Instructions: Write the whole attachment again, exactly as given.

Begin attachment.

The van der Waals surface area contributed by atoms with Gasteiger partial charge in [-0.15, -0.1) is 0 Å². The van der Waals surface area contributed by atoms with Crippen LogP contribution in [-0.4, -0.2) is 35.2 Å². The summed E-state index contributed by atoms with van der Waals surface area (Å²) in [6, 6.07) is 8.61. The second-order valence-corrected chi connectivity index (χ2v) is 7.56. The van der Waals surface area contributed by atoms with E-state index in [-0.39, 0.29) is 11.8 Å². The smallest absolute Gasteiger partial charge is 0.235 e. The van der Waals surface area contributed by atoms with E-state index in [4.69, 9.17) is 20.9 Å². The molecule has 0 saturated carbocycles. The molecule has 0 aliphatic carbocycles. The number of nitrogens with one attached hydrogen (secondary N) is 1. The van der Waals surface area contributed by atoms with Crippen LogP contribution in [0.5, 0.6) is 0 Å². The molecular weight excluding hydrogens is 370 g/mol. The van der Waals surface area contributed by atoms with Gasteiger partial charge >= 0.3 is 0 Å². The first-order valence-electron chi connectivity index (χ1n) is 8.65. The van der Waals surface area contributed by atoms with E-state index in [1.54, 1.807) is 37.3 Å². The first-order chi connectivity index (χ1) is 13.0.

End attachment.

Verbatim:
The van der Waals surface area contributed by atoms with Gasteiger partial charge in [-0.15, -0.1) is 0 Å². The van der Waals surface area contributed by atoms with Crippen LogP contribution in [-0.4, -0.2) is 35.2 Å². The summed E-state index contributed by atoms with van der Waals surface area (Å²) in [6, 6.07) is 8.61. The second-order valence-corrected chi connectivity index (χ2v) is 7.56. The van der Waals surface area contributed by atoms with E-state index in [-0.39, 0.29) is 11.8 Å². The smallest absolute Gasteiger partial charge is 0.235 e. The van der Waals surface area contributed by atoms with E-state index in [4.69, 9.17) is 20.9 Å². The molecule has 0 saturated carbocycles. The molecule has 0 aliphatic carbocycles. The number of nitrogens with one attached hydrogen (secondary N) is 1. The van der Waals surface area contributed by atoms with Crippen LogP contribution in [0.5, 0.6) is 0 Å². The molecular weight excluding hydrogens is 370 g/mol. The van der Waals surface area contributed by atoms with Gasteiger partial charge >= 0.3 is 0 Å². The first-order valence-electron chi connectivity index (χ1n) is 8.65. The van der Waals surface area contributed by atoms with E-state index in [1.54, 1.807) is 37.3 Å². The first-order chi connectivity index (χ1) is 13.0.